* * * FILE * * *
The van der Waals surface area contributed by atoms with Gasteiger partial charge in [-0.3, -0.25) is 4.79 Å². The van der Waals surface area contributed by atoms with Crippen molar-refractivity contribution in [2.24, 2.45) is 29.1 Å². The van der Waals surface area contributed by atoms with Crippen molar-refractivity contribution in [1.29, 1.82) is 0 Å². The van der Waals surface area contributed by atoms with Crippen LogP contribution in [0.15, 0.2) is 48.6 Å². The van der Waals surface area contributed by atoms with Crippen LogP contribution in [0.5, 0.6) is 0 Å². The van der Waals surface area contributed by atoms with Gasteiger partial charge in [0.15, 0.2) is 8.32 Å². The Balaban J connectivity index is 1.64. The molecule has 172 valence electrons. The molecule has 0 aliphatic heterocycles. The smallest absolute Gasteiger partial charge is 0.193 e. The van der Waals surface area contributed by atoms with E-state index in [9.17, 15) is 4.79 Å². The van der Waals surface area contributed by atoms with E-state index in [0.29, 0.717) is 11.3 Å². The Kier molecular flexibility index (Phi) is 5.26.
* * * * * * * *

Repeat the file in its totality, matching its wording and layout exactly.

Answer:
The van der Waals surface area contributed by atoms with Gasteiger partial charge in [-0.3, -0.25) is 4.79 Å². The van der Waals surface area contributed by atoms with Crippen molar-refractivity contribution in [2.24, 2.45) is 29.1 Å². The van der Waals surface area contributed by atoms with Crippen molar-refractivity contribution in [1.29, 1.82) is 0 Å². The van der Waals surface area contributed by atoms with Crippen LogP contribution in [0.15, 0.2) is 48.6 Å². The van der Waals surface area contributed by atoms with Crippen LogP contribution in [0.5, 0.6) is 0 Å². The van der Waals surface area contributed by atoms with Gasteiger partial charge in [0.15, 0.2) is 8.32 Å². The Balaban J connectivity index is 1.64. The molecule has 172 valence electrons. The molecule has 0 aliphatic heterocycles. The smallest absolute Gasteiger partial charge is 0.193 e. The van der Waals surface area contributed by atoms with E-state index in [9.17, 15) is 4.79 Å². The van der Waals surface area contributed by atoms with E-state index in [0.29, 0.717) is 11.3 Å². The Kier molecular flexibility index (Phi) is 5.26.